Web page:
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Always tired 🥱

A post shared by Allana Davison (@allanaramaa) on

Another FANTASTIC influencer, is Sarah Nicole Landry (@thebirdspapaya). She’s gone through a lot of fluctuations in her weight, from being overweight, to severely underweight, as well as having 3 kids, but due to this she struggles a lot with stretch marks and loose skin. Rather than try to hide these things, she is very open about sharing those parts of herself and exhibiting self-love, while showing others that their bodies are beautiful too. 

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“It’s because I’ve lost 100lbs” “I’ve had 3 kids” “My son was like 10lbs” “I’m genetically predisposed” “I just carry weight in my lower abdomen”. ⁣ ⁣ I’ve said these lines more times than I can count. I will say them again, I’m sure.⁣ ⁣ So why am I bringing it up?⁣ ⁣ Because they’re reasons. They’re whys. They are me asking permission for my body the way it is. Answering questions that I’m assuming are being asked. ⁣ ⁣ In the steps to self-acceptance these words helped pacify the feelings of self hate. They gave me reasonings. They gave me some peace. They helped settled my anger and resentment towards my body. ⁣ ⁣ And now I’m moving past them. ⁣ ⁣ Because I don’t want my body to come with fine print. ⁣ ⁣ My body is how she is. Whether I show her or not. She’s doesn’t need explain herself. She’s not open for a discussion beyond the ones I open up. ⁣ ⁣ I recognize that these images help normalize things we’d not quite seen before, and subject matters we were quietly suffering in. ⁣ ⁣ Just know while you digest the normalcies of the skin, the body, postpartum, weight loss, genetics, medical conditions or otherwise, we deserve to exist without the “I’m worthy because and even though…” sentences. ⁣ ⁣ We are worthy. Period. ⁣ ⁣ Full stop. ⁣ ⁣ The sentence can end there. ⁣ ⁣ As we move past the words that once followed them. ⁣ ⁣ The ones that asked permission. ⁣ And answered questions we assumed were being asked. ⁣ ⁣ Exist. Your worth is without question.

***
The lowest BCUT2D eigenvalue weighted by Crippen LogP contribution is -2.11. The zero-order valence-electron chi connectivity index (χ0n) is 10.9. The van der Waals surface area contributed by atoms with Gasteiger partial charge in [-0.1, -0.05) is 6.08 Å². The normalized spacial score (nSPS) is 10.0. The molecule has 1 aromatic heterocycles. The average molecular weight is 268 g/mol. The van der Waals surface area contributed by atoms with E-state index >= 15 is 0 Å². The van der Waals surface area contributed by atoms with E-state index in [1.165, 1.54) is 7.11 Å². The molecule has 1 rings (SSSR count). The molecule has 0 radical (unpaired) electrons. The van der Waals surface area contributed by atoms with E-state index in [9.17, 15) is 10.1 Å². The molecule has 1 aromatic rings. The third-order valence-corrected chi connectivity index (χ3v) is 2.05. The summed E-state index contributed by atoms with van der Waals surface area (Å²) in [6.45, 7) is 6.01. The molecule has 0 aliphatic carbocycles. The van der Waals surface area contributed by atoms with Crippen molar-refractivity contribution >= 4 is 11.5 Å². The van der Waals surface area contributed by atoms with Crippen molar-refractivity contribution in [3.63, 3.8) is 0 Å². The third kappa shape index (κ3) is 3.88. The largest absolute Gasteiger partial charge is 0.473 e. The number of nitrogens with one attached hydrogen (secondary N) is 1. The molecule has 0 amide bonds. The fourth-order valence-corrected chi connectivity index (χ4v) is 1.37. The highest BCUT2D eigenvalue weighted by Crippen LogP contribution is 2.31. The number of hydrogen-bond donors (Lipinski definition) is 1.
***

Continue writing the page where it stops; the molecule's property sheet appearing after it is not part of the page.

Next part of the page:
A post shared by Sarah Nicole Landry (@thebirdspapaya) on

Are there any other influencers or celebrities that you look to for inspiration on this topic? Please share their names below, if you do! I’d love to follow them.